Pentagon Said to Seek a 20% War-Funding Cut to $51 BillionTony Capaccio
The Pentagon will request about $51 billion in war funding for the fiscal year starting Oct. 1, a 20 percent reduction from the $64 billion Congress approved this year and the least since the Sept. 11 terrorist attacks, officials and congressional aides said.
The Overseas Contingency Operations funding, as it’s known, will be sent to Congress in addition to basic defense spending of about $534 billion when President Barack Obama offers his proposed fiscal 2016 federal budget on Feb. 2, according to the officials and aides, who asked not to be identified before the details are made public.
While the decline in war funding largely reflects the continued withdrawal of U.S. troops from Afghanistan -- from the 10,600 now there to half that planned by year-end -- it remains enough to draw questions about why the Defense Department shouldn’t pay to fight wars as part of its basic mission.
“The continuing drawdown in Afghanistan is not having a proportionate effect on” the war budget because it’s “being used for a lot of things other than Afghanistan,” said Todd Harrison, a defense budget analyst with the nonpartisan Center for Strategic and Budgetary Assessments in Washington.
“It’s a budgetary shell game for getting around” the caps imposed by the automatic spending cuts known as sequestration, Harrison said in an e-mail.
News of the planned decrease in war spending damped today’s gains for defense stocks. After rising as much as 3.2 percent, Lockheed Martin Corp. pared its advance to 2.3 percent, at $195.15 at 2:14 p.m. in New York. Northrop Grumman Corp. climbed 2 percent to $151.63, retreating from a jump of as much as 3 percent earlier.
The shares have proved resilient in the face of Defense Department spending cutbacks. A Bloomberg Intelligence gauge of the four largest Pentagon contractors -- excluding Boeing Co., whose civilian airplanes business is larger than its military unit -- surged 30 percent in 2014, outstripping the 11 percent increase for the Standard & Poor’s 500 Index.
Sequestration cuts are scheduled to resume again in fiscal 2016, after a two-year break, unless Congress overturns them. Obama’s base defense budget for the coming year assumes about $34 billion more than the cap would permit.
Money requested for Overseas Contingency Operations is exempt from sequestration.
The $51 billion request would be for military operations and doesn’t include money from the fund that goes to the State Department and Department of Veterans Affairs. The previous low was $17 billion in fiscal 2002, the second year of war funding.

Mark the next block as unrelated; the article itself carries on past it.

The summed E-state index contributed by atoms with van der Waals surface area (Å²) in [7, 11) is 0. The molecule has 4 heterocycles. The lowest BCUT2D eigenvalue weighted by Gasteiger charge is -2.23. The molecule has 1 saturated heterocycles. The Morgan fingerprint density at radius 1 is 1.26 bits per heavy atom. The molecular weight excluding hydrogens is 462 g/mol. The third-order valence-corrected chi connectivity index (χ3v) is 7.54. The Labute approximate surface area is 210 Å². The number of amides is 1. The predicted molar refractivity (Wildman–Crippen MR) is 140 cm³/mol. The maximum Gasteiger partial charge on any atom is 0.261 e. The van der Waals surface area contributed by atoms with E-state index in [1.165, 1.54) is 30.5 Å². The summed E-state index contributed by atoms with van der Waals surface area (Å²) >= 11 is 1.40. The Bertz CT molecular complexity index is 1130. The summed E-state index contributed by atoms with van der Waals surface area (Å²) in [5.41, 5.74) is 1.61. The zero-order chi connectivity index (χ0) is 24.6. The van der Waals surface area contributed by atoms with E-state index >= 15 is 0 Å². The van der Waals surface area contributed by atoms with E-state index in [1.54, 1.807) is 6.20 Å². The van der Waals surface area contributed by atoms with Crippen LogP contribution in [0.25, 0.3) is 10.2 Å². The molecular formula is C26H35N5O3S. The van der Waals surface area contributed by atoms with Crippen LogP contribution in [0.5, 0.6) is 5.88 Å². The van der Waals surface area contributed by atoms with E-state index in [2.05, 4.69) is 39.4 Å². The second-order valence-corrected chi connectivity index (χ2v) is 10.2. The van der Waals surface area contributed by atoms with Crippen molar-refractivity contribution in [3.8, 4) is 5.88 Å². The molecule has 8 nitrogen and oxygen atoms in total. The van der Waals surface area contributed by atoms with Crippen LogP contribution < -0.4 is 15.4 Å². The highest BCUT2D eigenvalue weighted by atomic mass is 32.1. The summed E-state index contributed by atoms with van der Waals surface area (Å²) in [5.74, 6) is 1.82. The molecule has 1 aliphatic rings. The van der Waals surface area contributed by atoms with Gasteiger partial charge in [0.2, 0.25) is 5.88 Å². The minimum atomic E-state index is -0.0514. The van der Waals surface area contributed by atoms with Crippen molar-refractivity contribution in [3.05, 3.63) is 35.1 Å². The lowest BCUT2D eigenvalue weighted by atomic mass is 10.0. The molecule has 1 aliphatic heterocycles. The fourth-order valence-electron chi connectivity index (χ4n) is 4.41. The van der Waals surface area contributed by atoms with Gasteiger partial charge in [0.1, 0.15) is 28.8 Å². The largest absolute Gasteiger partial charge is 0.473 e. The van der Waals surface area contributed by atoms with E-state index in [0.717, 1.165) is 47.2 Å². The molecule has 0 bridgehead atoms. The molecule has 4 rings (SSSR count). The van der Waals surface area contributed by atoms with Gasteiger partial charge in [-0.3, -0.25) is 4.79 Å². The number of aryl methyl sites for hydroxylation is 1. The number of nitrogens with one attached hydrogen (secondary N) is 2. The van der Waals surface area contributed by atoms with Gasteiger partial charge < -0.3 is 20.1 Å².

Over the years, the Pentagon and Congress have added items less directly related to waging war, even as each chastises the other over the practice.
“The use of war funding expanded to cover issues with only tenuous links to combat operations,” Emil Maine and Diem Salmon wrote in an essay on the website of the Heritage Foundation, a Washington-based policy group. They said the fund shouldn’t be used as “a safety valve to cover defense spending shortfalls” and should be phased out.
The most war spending was in fiscal 2008 when Congress approved $187 billion, largely to fund the Bush administration’s Iraq surge that swelled troops to a peak of 165,000 in November 2007. They fell to 148,000 in July 2008.
Navy Commander William Urban, a Defense Department budget spokesman, declined to comment directly on the upcoming request.
Future requests “will be based on actual contingency operations” so it’s “impossible to predict” whether the current downward trend in war spending will continue, he said.
This year’s war-spending request initially was $58.6 billion. It grew to about $64 billion with the addition of $5 billion requested in late November.
Those funds will be used to retrain and equip the Iraqi army to attack Islamic State extremists and to provide a counterterrorism fund for allies as well as the European Reassurance Initiative after Russia annexed Crimea and supported Ukrainian separatists with military forces.
The 2016 request is likely to include additional funds to pay for flying hours and munitions dropped in anti-Islamic State airstrikes.